Thursday, December 01, 2005

The Whole World's Watching

In case you have missed it…the Eyes of the World are on Massachusetts…Well, at least the Technology eyes. Massachusetts recently became the first state to adopt a plan for government agencies to begin storing documents in a non-proprietary format. Currently, most state computers run Microsoft software (proprietary) as does most of the world…Free "open-source" software is available online to anyone from Sun Microsystems…and it is compatible with all other office programs. This "open-source" software is called OpenDocument and offers applications such as text, spreadsheets, charts and graphical documents. Open-source is in direct competition with propriety software. If Massachusetts follows through on its plan to go open-source it means removing Microsoft Office software from tens of thousands of government computers. Governor Romney’s plan is to embrace an open-source format for state government computers in 2007. How big would this be?…well let me say this…Google News displays articles about this topic from news sources as far away as the United Kingdom, the Netherlands and Australia and …of course Redmond, Washington (home of Microsoft). To steal a phase from the 1960’s “the whole world’s watching”…but, it appears Microsoft is up for the battle…the computer giant has decided to seek approval for Office 12 software to be rated as an international standard. Office 12 is Microsoft’s next generation of office software due out next year. It will use a different format and be readable by other “outside” programs… in other words it will function like an open-source, non-proprietary software. Massachusetts’ decision will have a huge impact on the computer world…but for now “the whole world’s watching” …and waiting.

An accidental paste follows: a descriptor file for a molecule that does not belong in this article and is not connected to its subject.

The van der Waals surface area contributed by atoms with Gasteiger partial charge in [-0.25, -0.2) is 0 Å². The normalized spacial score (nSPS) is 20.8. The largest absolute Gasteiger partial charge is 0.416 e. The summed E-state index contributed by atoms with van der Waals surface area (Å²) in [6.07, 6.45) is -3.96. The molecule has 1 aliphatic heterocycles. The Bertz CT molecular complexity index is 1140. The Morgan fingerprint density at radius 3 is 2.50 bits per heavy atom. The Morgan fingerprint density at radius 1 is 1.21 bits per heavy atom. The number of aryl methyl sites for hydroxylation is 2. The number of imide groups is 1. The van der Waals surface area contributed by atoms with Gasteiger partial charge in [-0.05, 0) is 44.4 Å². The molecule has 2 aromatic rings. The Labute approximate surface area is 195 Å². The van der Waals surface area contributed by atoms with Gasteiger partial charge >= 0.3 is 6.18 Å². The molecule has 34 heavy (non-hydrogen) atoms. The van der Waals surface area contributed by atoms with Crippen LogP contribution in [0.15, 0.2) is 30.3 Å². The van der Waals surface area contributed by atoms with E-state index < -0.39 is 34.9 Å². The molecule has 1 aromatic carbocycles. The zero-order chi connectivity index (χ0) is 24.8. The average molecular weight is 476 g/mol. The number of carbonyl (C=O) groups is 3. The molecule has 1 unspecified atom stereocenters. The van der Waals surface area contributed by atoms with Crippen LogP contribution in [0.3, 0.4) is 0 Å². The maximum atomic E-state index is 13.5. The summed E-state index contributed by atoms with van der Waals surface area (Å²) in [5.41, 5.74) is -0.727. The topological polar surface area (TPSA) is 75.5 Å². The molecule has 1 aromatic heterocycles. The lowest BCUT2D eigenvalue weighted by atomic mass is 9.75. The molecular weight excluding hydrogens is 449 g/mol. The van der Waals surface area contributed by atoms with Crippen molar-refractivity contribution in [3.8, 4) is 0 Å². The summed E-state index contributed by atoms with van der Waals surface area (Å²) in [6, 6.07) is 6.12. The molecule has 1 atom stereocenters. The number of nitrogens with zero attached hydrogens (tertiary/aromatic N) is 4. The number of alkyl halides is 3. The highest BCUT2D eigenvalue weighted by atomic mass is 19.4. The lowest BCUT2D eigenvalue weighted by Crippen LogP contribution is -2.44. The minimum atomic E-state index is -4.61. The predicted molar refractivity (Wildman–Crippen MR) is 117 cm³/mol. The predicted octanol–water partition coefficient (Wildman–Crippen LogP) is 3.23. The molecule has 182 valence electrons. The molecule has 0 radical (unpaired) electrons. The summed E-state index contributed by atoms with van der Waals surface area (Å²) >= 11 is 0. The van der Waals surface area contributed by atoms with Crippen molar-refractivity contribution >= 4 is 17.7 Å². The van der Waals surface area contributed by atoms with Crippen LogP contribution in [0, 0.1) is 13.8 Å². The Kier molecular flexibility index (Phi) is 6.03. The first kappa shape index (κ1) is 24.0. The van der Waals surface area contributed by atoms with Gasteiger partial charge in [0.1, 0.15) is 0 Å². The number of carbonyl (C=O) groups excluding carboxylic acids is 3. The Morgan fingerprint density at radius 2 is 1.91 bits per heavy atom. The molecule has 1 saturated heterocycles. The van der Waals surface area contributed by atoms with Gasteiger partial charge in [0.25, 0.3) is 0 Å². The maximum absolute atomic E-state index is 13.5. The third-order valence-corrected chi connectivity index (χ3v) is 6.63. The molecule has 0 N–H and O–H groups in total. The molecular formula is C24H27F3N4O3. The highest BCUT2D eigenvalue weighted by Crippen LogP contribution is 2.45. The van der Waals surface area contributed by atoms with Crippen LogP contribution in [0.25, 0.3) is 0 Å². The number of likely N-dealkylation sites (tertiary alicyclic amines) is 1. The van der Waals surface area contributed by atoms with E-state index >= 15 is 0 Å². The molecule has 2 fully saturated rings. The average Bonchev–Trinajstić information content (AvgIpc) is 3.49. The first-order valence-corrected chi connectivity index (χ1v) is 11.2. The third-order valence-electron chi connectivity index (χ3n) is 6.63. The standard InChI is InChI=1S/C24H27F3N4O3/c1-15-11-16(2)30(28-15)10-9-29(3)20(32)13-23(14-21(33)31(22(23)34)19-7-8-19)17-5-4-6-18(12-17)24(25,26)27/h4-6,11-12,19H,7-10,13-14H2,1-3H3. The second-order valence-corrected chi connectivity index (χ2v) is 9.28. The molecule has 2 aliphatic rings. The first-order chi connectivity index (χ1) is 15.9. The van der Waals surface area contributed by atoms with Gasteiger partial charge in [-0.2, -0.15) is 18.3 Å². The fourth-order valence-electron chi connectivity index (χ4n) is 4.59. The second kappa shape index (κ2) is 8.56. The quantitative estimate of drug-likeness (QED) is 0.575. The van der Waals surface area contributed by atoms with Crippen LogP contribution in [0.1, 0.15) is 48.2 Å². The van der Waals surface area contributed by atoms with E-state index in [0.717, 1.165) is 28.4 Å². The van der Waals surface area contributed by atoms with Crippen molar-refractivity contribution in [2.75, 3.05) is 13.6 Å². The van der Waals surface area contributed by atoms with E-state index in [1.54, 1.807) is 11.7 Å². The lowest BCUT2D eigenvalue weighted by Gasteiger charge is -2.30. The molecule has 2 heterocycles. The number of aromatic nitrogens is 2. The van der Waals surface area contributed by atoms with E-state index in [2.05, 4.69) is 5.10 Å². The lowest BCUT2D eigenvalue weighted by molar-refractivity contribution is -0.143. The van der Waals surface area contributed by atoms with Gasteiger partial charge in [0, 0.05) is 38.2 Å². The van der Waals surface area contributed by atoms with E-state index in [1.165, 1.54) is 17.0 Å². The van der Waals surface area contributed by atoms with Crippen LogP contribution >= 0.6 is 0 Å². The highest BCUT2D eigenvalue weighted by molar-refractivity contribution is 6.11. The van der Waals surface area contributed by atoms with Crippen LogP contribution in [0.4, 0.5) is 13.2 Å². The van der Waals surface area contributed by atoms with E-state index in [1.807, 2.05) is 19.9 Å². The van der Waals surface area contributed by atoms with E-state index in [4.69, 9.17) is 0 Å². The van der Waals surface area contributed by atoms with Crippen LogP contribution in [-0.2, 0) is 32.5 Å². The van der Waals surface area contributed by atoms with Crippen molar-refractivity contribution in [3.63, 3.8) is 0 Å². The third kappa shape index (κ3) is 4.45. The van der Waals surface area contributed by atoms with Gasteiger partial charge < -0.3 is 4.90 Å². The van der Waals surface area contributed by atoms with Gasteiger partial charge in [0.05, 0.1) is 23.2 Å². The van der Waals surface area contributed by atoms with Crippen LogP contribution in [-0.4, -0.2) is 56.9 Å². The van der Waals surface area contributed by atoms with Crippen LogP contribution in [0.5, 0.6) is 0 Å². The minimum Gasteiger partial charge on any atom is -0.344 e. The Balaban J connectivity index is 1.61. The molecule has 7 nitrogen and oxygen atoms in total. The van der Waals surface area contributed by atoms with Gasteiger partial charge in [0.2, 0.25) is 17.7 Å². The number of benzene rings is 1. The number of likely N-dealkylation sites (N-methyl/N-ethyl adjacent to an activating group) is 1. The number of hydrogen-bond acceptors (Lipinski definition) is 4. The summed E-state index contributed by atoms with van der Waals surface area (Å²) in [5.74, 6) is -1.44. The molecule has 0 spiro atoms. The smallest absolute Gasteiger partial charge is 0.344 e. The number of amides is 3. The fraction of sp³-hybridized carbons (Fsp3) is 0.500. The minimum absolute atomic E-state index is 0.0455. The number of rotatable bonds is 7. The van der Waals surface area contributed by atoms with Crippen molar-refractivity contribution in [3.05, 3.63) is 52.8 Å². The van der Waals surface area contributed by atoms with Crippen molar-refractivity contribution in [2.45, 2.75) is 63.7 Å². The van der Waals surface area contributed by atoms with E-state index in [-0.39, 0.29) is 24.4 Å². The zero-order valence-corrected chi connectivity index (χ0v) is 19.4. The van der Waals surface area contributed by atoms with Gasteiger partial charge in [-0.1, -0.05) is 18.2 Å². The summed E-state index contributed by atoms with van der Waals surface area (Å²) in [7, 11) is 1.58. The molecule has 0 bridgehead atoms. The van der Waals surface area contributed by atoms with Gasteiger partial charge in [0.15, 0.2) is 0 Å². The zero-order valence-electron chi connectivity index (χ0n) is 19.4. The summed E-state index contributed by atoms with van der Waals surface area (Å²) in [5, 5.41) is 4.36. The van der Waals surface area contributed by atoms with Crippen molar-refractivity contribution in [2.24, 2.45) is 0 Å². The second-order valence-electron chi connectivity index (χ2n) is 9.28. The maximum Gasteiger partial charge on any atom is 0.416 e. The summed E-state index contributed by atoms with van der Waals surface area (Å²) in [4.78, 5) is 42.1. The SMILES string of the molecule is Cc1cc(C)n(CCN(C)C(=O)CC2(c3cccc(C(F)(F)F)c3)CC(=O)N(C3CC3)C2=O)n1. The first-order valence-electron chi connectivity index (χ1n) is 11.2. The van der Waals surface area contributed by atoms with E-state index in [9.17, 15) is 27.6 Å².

Wednesday, November 30, 2005

New Direction for the Blog